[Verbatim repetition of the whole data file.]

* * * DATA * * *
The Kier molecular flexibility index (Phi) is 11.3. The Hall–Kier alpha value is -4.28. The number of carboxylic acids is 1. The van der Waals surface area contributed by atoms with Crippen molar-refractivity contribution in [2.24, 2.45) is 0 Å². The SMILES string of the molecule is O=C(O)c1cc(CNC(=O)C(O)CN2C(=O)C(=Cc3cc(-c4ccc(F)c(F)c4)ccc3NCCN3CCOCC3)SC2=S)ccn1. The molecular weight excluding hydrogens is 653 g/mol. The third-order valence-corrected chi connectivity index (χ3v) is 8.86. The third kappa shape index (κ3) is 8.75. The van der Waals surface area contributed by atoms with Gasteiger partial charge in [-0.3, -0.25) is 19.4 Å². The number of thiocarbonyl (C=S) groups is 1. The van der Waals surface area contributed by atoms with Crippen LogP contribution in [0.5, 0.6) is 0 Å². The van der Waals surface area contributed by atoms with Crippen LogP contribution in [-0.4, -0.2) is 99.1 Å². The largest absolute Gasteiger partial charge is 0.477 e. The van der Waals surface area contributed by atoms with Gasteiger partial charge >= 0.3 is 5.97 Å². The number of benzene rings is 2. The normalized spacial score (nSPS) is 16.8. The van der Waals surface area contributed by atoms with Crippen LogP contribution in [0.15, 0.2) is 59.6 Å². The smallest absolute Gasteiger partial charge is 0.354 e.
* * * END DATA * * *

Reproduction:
The Kier molecular flexibility index (Phi) is 11.3. The Hall–Kier alpha value is -4.28. The number of carboxylic acids is 1. The van der Waals surface area contributed by atoms with Crippen molar-refractivity contribution in [2.24, 2.45) is 0 Å². The SMILES string of the molecule is O=C(O)c1cc(CNC(=O)C(O)CN2C(=O)C(=Cc3cc(-c4ccc(F)c(F)c4)ccc3NCCN3CCOCC3)SC2=S)ccn1. The molecular weight excluding hydrogens is 653 g/mol. The third-order valence-corrected chi connectivity index (χ3v) is 8.86. The third kappa shape index (κ3) is 8.75. The van der Waals surface area contributed by atoms with Gasteiger partial charge in [-0.3, -0.25) is 19.4 Å². The number of thiocarbonyl (C=S) groups is 1. The van der Waals surface area contributed by atoms with Crippen LogP contribution in [0.5, 0.6) is 0 Å². The van der Waals surface area contributed by atoms with Crippen LogP contribution in [-0.4, -0.2) is 99.1 Å². The largest absolute Gasteiger partial charge is 0.477 e. The van der Waals surface area contributed by atoms with Gasteiger partial charge >= 0.3 is 5.97 Å². The number of benzene rings is 2. The normalized spacial score (nSPS) is 16.8. The van der Waals surface area contributed by atoms with Crippen LogP contribution in [0.15, 0.2) is 59.6 Å². The smallest absolute Gasteiger partial charge is 0.354 e.